'This changes everything': What the vaccine news could mean for markets in 2021
- Barclays' Head of European Equity Strategy Emmanuel Cau said Joe Biden's projected victory in the U.S. election and the positive vaccine readouts had materially reduced the two biggest tail risks for markets, which bodes well for reflation trade.
- The 90% efficacy finding for the vaccine far outstripped expectations of a 60-70% reading among analysts and compared to around a 40-60% efficacy rate for seasonal flu vaccines, according to Tara Raveendran, head of life sciences research at Shore Capital.
Markets around the world have rallied in response to news that a coronavirus vaccine from U.S. pharmaceutical giant Pfizer and German biotech firm BioNTech was 90% effective in preventing Covid-19 among those without evidence of prior infection.
The S&P 500 outpaced the Nasdaq substantially during Monday's trade and this trend looks set to continue ahead of Tuesday's Wall Street open. Tech stocks in Europe dropped on Tuesday while banks surged, reinforcing analysts' belief that markets are seeing the beginnings of a rotation from growth to value stocks.
Suni Harford, president of UBS Asset Management, told CNBC on Monday that 2021 was always going to be a pivotal year amid uncertainty over the international resurgence of the virus and the prospects for fiscal stimulus stateside, but following the latest vaccine news, "this changes everything."
"Long-term the markets had been up, some challenging how high the markets had gone with Covid still looming, but the market had adopted a two or three-year out perspective," Harford told CNBC's Joumanna Bercetche.
"The vaccine and this good news now, and the ability to see it actually being rolled out into 2021, I think accelerates all of that and puts 2021 in a very different light, and a more positive one."
This sentiment was echoed in a note Tuesday morning from UBS Global Wealth Management Chief Investment Officer Mark Haefele, who said the market reaction thus far underlines the bank's recent message that "investors need to diversify for the next leg, toward more cyclical parts of the market that have lagged behind in 2020, and away from big tech and the primary stay-at-home beneficiaries."
"We have said that the next leg-up in stocks would be driven by an end to U.S. political uncertainty and sustainable mobility gains backed by a vaccine," Haefele added.
Barclays' Head of European Equity Strategy Emmanuel Cau said Joe Biden's projected victory in the U.S. election and the positive vaccine readouts had materially reduced the two biggest tail risks for markets, which bodes well for reflation trade.
He suggested that Republicans' likely retention of the Senate means a potential fiscal stimulus package may be less substantial, but a Biden administration will preserve business-friendly policy, accompanied by "less confrontational trade policy and a more accommodative (U.S. Federal Reserve) stance."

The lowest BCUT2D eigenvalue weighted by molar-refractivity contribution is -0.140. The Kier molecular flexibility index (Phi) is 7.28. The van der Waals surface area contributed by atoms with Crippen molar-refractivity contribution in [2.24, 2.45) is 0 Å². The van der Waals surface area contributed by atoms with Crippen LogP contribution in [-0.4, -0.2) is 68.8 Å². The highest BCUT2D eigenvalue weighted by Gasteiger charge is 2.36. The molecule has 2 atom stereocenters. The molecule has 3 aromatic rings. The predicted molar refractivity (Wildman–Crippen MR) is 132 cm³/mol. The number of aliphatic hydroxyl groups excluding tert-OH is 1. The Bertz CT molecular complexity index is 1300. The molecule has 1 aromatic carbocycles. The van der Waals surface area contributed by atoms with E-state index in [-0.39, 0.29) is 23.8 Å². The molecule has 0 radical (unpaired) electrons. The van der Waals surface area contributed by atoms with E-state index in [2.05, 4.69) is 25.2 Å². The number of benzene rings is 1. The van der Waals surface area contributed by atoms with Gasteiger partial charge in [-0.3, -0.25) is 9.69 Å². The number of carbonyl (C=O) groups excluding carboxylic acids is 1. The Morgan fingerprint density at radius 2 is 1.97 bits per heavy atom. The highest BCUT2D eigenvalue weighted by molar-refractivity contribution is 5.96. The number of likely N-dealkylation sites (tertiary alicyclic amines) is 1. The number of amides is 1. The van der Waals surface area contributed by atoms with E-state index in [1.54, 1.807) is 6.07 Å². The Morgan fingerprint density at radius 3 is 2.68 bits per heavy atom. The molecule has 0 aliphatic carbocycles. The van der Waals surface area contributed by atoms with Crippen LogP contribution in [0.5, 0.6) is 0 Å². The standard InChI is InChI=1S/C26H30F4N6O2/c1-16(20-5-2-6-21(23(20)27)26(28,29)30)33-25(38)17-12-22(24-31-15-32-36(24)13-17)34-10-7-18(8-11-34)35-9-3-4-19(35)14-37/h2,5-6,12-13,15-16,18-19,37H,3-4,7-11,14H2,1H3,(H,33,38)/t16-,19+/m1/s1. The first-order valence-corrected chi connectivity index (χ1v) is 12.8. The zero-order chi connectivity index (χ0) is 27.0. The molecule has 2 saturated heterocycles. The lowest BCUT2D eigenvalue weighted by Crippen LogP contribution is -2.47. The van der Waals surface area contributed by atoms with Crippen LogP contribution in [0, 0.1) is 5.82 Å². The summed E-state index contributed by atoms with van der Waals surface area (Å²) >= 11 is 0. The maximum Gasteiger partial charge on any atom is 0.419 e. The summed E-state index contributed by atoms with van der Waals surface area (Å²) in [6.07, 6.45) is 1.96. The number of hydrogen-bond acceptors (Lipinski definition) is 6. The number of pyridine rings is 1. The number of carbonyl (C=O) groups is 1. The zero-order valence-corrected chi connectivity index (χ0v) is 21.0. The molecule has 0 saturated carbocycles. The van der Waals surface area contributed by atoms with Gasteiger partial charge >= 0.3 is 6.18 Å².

"Positioning has turned more bullish since summer and market technicals are less favorable post the rally, but there is dry powder left," Cau said.
"The removal of the two main sources of uncertainty could give legs to the rotation out of relative safe havens, bonds, cash and growth, into riskier assets."
UBS' Harford stopped short of suggesting that a reflationary trade is on the cards, and said it remained to be seen what the Biden presidency would mean for the U.S., the dollar and the rest of the world.
"And we'll go back to looking at the markets the way they're supposed to look, which would be slow, gradual growth around the globe, increased regulations in the United States, but slower than maybe we had anticipated depending on the Senate outcome," she told CNBC, adding that a normalized, slower growth approach to the market would not necessarily "kill the growth trade."
Vaccine rollout by mid-2021
The 90% efficacy finding for the vaccine produced by Pfizer and BioNTech far outstripped expectations of a 60-70% reading among analysts and compared to around a 40-60% efficacy rate for seasonal flu vaccines, according to Tara Raveendran, head of life sciences research at Shore Capital.
Raveendran highlighted that since the most recent announcement is only "headline data," more detail is needed on several factors, including the durability of the vaccine's protection, its long-term safety, efficacy rates among various sub-groups including the elderly and vulnerable, as well as its efficacy in preventing "mild and moderate" cases.
The Pfizer and BioNTech vaccine is an mRNA vaccine, which is typically quite unstable and needs to be transported in specialized shipping containers at temperatures below -70% centigrade, before being stored in a refrigerator for up to five days, Pfizer has explained.
Raveendran suggested that in the first instance therefore, deployment will be in higher volume centers like vaccine clinics or hospitals, with priority given to at-risk groups like frontline healthcare workers and at-risk portions of the population more likely to develop severe symptoms.
"We know that Pfizer has said they can produce enough vaccine to vaccinate 25 million people by the end of 2020 and scaling that to 1.3 billion doses, so half of that (number of vaccines would be available to people) because it's a two-dose vaccine in 2021," she explained.
"So we are really looking at mid-year before we can consider any sort of large scale rollout of vaccinations."
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